Woes aside, Jay Z has turned Tidal into a business worth $600 million—10 times its original value

Since I made it here, I can make it anywhere.
Since I made it here, I can make it anywhere.
Image: Reuters/Gary Hershorn
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Whatever troubles Jay Z is facing with his music streaming service Tidal, there’s no denying how astonishingly far it’s come.

When the rapper first bought Tidal back in 2015, he shelled out $56 million to its Swedish parent company Aspiro, and, in return, got a scrappy high-fidelity streaming business that seemed unlikely to topple the reign of much bigger competitors like Spotify.

It hasn’t. But yesterday, when wireless carrier Sprint announced a major partnership with Tidal, sources told Billboard that Sprint paid $200 million for a 33% stake in the company—meaning Tidal, overall, is now worth $600 million. In two years, Jay Z has managed to increase the streaming service’s worth tenfold.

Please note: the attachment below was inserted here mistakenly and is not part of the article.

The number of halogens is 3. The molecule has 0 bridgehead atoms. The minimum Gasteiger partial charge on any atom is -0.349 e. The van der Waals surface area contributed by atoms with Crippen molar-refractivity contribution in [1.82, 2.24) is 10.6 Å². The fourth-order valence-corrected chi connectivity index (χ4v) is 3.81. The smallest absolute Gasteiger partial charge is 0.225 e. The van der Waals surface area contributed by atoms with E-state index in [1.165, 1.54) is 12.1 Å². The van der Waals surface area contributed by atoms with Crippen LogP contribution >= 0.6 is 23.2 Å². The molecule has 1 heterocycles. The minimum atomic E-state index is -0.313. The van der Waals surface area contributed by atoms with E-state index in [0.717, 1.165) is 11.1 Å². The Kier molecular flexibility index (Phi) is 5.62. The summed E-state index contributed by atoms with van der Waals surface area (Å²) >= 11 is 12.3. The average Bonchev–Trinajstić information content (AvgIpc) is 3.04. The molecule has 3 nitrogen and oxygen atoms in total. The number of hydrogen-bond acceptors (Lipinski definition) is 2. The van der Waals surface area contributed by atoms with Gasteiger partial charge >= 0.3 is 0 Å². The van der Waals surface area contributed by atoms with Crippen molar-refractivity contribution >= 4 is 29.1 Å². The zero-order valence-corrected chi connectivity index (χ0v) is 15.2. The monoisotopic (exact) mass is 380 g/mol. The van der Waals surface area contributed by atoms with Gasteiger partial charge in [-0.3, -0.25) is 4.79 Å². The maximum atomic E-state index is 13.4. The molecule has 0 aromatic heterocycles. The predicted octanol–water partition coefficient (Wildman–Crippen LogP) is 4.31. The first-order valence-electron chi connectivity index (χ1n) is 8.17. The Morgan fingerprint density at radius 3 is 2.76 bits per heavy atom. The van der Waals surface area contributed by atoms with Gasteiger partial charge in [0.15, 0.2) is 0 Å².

How’d he do it? The most likely reason behind the 1,000% increase in Tidal’s value is the platform’s clever strategy of exclusive music releases. Indeed, Sprint and Tidal will create a $75 million fund just for exclusive content.

While limiting the release of music to a single platform or website does come with its own problems—chiefly, piracy—Tidal’s exclusives, tied to big-name artists, have successfully bolstered the company’s downloads, subscribers, and overall public recognition. Beyoncé’s exclusive drop of Lemonade on Tidal on April 23, 2016 caused the service to leap on Apple’s App Store from #202 to #3 in a few hours, for example.

Kanye West’s The Life of Pablo and Rihanna’s Anti similarly gave Tidal a leg up. (West and Tidal were later sued for potentially duping customers into signing up for the subscription streaming service with a misleading use of the word “exclusive,” but that’s another matter.)

Sprint, in purchasing a chunk of Tidal for such a large sum, must see great promise in the service’s exclusives deals with rap and hip-hop’s biggest names—the one strategy that sets it most apart from rivals like Spotify and Apple Music.

There’s a chance the wireless carrier may eventually buy out Tidal entirely, according to analysts, meaning that Jay Z would be making an exit from the music streaming platform he helped bolster so well. But with a hefty wad of cash in hand, to be sure.